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CDC HIV/AIDS/Viral Hepatitis/STD/TB Prevention News Update



Medical Xpress (12.12.2013) Aids Weekly Plus

An article in Medical Xpress reported on a new rapid and sensitive test of Chlamydia trachomatis, the most common sexually transmitted infection. Chlamydia affects approximately 5–10 percent of the population, particularly young adults under 25. In many cases, individual have few or no symptoms and are unaware of the infection. It can cause urethritis in men and inflammation of the reproductive organs—uterine, cervical, and pelvic inflammation—in women. The disease also can cause ectopic pregnancy and infertility in women. The test uses recombinase polymerase amplification, a nucleic acid amplification technique, to find the infection in urine samples. It does not require purification of total DNA from the urine sample; therefore, it does not require specialized equipment. Heating the sample for five minutes at 90 degrees Celsius releases sufficient amplification target to make a diagnosis of chlamydia. The test takes fewer than 20 minutes and can be performed at point-of-care (POC) during the patient’s visit. According to Ülo Langel, PhD, professor of molecular biotechnology at the University of Tartu in Estonia and professor of neurochemistry at Stockholm University in Sweden, the assay’s sensitivity levels are significantly higher than those of current assays. Current polymerase chain reaction-based tests are suitable for use in medical facilities with trained staff and expensive machinery. Also, existing rapid diagnosis POC tests are less sensitive than hospital-based tests, with a sensitivity of 10–40 percent. The new assay indicated a specificity of 100 percent and sensitivity of 83 percent in recent tests. The full report, “Sensitive and Rapid Detection of Chlamydia Trachomatis by Recombinase Polymerase Amplification Directly from Urine Samples," was published online in the Journal of Molecular Diagnostics (2014; doi: 10.1016/j.jmoldx.2013.08.003).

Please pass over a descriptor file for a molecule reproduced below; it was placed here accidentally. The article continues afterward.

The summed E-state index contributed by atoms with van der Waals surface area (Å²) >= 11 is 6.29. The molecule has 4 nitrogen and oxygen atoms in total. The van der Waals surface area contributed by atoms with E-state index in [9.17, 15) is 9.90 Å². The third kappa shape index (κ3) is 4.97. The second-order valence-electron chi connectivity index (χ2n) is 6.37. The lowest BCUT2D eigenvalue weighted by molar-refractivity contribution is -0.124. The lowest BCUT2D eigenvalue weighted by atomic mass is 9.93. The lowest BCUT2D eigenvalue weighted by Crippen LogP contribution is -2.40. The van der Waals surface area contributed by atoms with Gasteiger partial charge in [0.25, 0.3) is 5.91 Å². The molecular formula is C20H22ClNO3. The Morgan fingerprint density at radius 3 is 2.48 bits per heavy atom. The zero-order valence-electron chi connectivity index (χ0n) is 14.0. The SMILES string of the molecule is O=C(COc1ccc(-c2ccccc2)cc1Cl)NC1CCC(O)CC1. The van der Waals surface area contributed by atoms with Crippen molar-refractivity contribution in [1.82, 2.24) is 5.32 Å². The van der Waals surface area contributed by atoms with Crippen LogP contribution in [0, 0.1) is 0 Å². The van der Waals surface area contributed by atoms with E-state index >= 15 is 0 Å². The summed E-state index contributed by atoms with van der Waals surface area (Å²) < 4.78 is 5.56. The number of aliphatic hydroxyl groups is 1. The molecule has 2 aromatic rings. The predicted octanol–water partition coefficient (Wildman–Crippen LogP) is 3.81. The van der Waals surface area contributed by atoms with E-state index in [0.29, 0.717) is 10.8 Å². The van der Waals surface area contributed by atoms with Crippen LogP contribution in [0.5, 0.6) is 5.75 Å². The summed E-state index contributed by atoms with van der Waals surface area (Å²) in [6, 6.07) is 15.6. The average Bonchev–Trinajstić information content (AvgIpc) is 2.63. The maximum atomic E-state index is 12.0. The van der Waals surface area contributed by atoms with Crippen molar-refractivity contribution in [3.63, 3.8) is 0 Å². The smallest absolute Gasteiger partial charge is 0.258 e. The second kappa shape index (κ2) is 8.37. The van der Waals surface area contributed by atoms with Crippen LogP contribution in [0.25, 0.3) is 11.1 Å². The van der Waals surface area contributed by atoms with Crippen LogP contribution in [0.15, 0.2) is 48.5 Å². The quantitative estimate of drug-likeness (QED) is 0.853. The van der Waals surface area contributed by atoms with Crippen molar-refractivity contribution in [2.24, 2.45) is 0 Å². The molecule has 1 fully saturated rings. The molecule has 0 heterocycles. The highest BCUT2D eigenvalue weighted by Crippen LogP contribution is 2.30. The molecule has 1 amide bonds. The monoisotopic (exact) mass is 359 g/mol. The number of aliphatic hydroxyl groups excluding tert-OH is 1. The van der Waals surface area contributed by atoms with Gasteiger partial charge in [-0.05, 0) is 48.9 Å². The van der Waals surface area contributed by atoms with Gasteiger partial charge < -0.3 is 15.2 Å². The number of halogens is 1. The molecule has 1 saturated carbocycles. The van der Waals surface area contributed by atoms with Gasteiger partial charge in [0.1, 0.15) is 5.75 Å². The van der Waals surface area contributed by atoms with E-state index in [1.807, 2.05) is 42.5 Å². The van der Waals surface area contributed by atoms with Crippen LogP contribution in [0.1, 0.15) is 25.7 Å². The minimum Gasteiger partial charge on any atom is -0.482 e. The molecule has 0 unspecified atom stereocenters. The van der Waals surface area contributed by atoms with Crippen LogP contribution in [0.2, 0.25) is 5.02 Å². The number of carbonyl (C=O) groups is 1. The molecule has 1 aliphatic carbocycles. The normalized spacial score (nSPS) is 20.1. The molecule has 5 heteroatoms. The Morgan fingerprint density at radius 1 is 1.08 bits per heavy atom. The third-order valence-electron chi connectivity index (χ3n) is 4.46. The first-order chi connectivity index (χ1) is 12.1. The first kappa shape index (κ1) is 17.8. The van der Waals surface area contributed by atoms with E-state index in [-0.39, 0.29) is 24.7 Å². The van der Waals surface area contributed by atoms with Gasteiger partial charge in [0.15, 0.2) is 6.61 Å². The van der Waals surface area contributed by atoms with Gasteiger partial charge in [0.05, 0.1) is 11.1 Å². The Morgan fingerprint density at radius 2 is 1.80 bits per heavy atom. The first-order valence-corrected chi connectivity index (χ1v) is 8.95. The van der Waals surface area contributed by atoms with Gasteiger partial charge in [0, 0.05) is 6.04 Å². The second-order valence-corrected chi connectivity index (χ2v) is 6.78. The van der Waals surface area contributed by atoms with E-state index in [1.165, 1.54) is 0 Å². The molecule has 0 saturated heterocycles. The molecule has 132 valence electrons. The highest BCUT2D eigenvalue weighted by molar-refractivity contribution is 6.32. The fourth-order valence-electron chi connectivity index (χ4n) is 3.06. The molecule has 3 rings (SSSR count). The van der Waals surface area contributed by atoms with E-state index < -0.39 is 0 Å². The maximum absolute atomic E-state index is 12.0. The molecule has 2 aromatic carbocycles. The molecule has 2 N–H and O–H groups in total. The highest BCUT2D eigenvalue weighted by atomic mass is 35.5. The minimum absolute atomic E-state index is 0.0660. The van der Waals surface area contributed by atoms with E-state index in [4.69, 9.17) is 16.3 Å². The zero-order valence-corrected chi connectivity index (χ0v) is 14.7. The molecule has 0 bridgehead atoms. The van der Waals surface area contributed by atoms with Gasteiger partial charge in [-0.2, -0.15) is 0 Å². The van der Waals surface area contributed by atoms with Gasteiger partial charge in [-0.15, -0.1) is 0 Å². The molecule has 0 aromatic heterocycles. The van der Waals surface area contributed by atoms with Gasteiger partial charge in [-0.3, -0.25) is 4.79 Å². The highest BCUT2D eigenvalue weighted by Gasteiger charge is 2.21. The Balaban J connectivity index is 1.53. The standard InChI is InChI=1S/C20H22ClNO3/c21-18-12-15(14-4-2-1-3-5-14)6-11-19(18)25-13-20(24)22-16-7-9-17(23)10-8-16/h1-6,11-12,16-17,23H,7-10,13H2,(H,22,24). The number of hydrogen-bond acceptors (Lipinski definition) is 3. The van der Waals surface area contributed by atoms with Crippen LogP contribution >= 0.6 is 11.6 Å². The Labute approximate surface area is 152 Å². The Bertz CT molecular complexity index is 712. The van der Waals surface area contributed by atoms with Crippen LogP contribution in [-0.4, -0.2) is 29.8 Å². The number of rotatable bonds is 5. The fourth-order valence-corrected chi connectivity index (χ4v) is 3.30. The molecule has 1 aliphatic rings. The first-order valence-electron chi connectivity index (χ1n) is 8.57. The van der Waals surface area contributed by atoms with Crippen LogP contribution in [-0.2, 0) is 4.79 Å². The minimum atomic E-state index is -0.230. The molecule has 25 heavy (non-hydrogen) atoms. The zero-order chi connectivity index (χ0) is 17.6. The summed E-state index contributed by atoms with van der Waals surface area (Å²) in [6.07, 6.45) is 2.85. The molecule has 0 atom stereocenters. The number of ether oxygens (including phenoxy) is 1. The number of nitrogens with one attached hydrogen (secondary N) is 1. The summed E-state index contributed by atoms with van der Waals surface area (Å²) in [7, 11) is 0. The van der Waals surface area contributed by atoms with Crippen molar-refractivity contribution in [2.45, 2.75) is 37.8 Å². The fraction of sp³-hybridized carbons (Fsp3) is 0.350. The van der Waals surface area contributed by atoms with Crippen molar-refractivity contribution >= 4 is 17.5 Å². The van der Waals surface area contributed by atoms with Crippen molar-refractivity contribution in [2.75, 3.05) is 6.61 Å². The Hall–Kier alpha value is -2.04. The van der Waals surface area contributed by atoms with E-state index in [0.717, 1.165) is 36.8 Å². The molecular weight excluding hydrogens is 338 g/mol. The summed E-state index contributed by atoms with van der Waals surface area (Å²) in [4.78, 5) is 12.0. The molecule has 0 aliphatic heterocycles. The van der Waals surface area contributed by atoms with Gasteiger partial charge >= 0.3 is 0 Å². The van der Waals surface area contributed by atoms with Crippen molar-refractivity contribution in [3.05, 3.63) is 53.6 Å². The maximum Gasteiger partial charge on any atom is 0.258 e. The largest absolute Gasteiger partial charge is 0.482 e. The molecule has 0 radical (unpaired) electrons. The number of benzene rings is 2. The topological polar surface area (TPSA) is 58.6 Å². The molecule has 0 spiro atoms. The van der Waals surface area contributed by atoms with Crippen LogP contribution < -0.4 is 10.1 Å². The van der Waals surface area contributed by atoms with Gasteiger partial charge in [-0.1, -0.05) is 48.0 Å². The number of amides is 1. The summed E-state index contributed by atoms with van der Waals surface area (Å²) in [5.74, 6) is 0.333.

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Information in this article was accurate in December 13, 2013. The state of the art may have changed since the publication date. This material is designed to support, not replace, the relationship that exists between you and your doctor. Always discuss treatment options with a doctor who specializes in treating HIV.